The Competition Act, 2002 regulates commercial competition in India. It replaced the erstwhile Monopolies and Restrictive Trade Practices Act; 1969 The Competition Act seeks to limit actions that will harm competition in India. It serves as a tool for carrying out and enforcing competition policy, as well as for preventing and punishing enterprises that engage in anti-competitive business activities and needless market intervention by the government.Both verbal and written agreements, contracts, and transactions between businesses or individuals are subject to the rules governing competition.
COMPETITION COMMISSION OF INDIA
An independent organization, the Competition Commission of India, has the power to enter into agreements and, should any of them be broken, to take legal action against the parties. In order to create the ideal conditions for competitive growth, the Commission, which can have a maximum of six members, is charged with defending and advancing consumer interests. The Commission's other duty is to advise the Indian government on matters pertaining to economic competitiveness and to bring these issues to the attention of the general public.
MERGERS UNDER COMPETITION ACT
Regulatory framework- The primary law governing combinations (mergers and acquisitions) in India is the Competition Act of 2002. (Competition Act). Since June 1, 2011, the Competition Act's Sections 5 and 6, which govern mergers and acquisitions, have been in effect. The Competition Commission of India (Procedure with reference to the transaction of business relevant to combinations) Regulations, 2011 (as revised most recently on October 9, 2018), as well as other additional notifications, govern India's merger control system (Combination Regulations).[iii]
Regulatory Authority- The Indian Competition Commission (CCI) is the regulatory body in charge of examining and judging mergers and acquisitions in India. The body considers many f- actors such as innovation, efficiency related factors while understanding & considering a transaction such as[iv] -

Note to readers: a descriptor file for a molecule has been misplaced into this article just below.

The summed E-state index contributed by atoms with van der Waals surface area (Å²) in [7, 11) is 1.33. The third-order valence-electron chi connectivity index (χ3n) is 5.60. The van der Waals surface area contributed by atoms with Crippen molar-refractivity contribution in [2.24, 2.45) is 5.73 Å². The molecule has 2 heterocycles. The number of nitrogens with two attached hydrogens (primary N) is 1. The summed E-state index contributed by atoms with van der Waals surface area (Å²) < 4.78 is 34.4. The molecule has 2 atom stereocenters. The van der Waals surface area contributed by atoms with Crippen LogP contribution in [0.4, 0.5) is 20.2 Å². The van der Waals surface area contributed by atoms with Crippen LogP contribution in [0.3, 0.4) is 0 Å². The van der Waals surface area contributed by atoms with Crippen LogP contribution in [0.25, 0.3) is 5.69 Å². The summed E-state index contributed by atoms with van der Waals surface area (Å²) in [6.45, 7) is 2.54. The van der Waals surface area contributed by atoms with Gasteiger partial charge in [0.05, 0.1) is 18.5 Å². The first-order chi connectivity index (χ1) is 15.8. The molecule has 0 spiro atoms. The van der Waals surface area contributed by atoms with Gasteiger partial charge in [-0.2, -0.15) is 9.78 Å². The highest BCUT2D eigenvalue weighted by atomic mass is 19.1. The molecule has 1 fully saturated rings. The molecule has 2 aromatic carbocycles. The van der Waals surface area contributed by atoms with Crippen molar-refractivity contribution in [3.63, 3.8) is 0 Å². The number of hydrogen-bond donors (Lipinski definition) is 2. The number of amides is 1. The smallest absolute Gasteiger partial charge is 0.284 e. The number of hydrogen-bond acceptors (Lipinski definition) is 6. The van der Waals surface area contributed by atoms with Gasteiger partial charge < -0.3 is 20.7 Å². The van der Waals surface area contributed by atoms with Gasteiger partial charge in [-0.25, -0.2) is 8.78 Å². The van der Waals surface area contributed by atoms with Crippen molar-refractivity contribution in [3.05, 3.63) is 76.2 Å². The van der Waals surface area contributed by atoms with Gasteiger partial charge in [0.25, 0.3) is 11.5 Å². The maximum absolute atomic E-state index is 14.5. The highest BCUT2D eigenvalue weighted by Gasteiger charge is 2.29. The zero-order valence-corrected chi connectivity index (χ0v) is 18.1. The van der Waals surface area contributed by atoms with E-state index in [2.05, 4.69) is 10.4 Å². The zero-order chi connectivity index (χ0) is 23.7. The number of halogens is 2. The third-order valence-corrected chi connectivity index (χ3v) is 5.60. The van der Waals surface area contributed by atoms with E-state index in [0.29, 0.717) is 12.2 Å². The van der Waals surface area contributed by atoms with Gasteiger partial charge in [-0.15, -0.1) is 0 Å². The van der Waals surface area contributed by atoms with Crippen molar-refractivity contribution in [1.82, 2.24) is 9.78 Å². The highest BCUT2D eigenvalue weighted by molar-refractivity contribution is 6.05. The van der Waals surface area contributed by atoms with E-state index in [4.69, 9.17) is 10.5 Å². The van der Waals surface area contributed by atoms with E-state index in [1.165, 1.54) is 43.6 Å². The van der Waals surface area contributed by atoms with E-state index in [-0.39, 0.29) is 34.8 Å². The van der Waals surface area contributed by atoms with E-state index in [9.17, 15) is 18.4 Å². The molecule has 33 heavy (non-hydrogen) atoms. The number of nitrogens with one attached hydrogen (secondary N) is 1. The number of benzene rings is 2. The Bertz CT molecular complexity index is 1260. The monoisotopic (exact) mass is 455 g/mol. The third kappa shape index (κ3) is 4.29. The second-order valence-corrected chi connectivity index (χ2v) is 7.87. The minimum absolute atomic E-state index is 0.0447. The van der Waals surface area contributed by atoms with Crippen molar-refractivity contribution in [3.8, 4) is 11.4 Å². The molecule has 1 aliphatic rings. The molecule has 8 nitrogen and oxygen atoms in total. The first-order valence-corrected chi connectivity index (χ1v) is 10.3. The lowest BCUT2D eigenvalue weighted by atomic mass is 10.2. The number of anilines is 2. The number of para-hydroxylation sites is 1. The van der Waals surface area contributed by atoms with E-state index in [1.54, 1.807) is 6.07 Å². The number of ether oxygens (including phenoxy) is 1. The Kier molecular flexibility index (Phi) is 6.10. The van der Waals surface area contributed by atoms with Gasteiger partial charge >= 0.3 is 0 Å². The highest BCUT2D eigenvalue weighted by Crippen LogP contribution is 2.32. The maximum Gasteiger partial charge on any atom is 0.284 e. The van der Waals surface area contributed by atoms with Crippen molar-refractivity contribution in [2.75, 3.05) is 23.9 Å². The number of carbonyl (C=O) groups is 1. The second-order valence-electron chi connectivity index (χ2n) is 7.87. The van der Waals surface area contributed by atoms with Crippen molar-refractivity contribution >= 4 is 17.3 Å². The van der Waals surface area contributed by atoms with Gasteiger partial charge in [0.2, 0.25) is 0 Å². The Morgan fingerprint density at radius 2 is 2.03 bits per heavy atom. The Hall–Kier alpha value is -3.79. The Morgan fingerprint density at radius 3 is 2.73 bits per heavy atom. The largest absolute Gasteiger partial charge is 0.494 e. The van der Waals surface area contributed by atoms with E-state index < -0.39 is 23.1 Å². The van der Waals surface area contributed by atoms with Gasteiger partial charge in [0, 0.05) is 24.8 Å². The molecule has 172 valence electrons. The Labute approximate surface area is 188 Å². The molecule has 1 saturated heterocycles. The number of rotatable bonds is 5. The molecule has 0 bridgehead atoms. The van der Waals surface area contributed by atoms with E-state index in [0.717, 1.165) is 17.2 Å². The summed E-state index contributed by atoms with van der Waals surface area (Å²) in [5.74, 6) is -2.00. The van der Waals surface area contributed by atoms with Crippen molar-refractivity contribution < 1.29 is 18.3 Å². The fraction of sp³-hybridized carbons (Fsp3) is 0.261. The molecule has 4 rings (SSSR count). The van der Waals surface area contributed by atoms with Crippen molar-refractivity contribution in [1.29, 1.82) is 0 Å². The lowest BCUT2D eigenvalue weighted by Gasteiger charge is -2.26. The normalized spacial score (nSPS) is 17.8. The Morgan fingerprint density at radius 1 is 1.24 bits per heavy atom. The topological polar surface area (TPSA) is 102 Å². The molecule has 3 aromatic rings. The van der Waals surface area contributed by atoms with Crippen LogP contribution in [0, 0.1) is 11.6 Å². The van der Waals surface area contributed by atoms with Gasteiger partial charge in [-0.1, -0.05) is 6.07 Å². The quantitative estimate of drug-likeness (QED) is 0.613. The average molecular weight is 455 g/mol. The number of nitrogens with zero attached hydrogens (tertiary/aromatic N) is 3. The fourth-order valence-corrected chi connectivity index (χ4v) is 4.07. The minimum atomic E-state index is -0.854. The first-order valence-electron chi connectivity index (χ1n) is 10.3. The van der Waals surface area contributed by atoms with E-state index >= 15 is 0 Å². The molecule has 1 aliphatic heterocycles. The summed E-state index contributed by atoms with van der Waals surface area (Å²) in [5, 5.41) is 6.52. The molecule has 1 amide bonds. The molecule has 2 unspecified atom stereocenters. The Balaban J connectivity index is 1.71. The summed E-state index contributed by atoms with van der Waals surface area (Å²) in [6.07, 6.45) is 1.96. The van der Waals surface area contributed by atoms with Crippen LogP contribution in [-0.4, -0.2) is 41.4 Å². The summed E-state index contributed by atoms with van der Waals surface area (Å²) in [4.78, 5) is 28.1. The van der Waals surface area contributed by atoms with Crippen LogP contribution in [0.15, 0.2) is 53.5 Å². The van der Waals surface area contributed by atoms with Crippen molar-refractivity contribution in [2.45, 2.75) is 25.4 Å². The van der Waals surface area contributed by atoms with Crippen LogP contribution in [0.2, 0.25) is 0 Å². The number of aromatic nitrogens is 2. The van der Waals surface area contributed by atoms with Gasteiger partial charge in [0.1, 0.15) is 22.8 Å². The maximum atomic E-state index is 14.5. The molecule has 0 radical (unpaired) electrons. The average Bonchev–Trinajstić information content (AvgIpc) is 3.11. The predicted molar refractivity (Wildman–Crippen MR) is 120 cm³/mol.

The type and volume of innovation brought about by the transaction.
Relative advantages depending on economic growth contribution& factors.
Benefits for customers, including increased effectiveness & low entrance barriers.
The impossibility about or absence of desire to increase prices & Counter power of buyers
RELATIONSHIP BETWEEN MERGERS & ACQUISITION LAW & COMPETITION LAW
Every merger and acquisition that takes place in India, including pre-merger permissions, must be notified to the Competition Commission of India. Since June 1, 2011, if a merger or acquisition creates a "combination" as defined by Sections 5(a), (b), and (c) of the Competition Act and the Combination exceeds any of the thresholds of Section 5, prior approval from the CCI authorities is mandatory. (Threshold Test) The acquisition of shares or voting rights of a business falls under the type of transactions described in the Combinations Regulations as not expected to have a materially unfavorable impact on competition in India: -
Unless the transaction resulted in a transition from joint to ultimate control, when the acquiring firm held the majority of the shares or voting rights in the target prior to the acquisition.
Made in full compliance with a dividend distribution, stock split, share consolidation, or rights issue, without resulting in the acquisition of control.
A registered stock broker or securities underwriter with a stock exchange acting on behalf of a customer.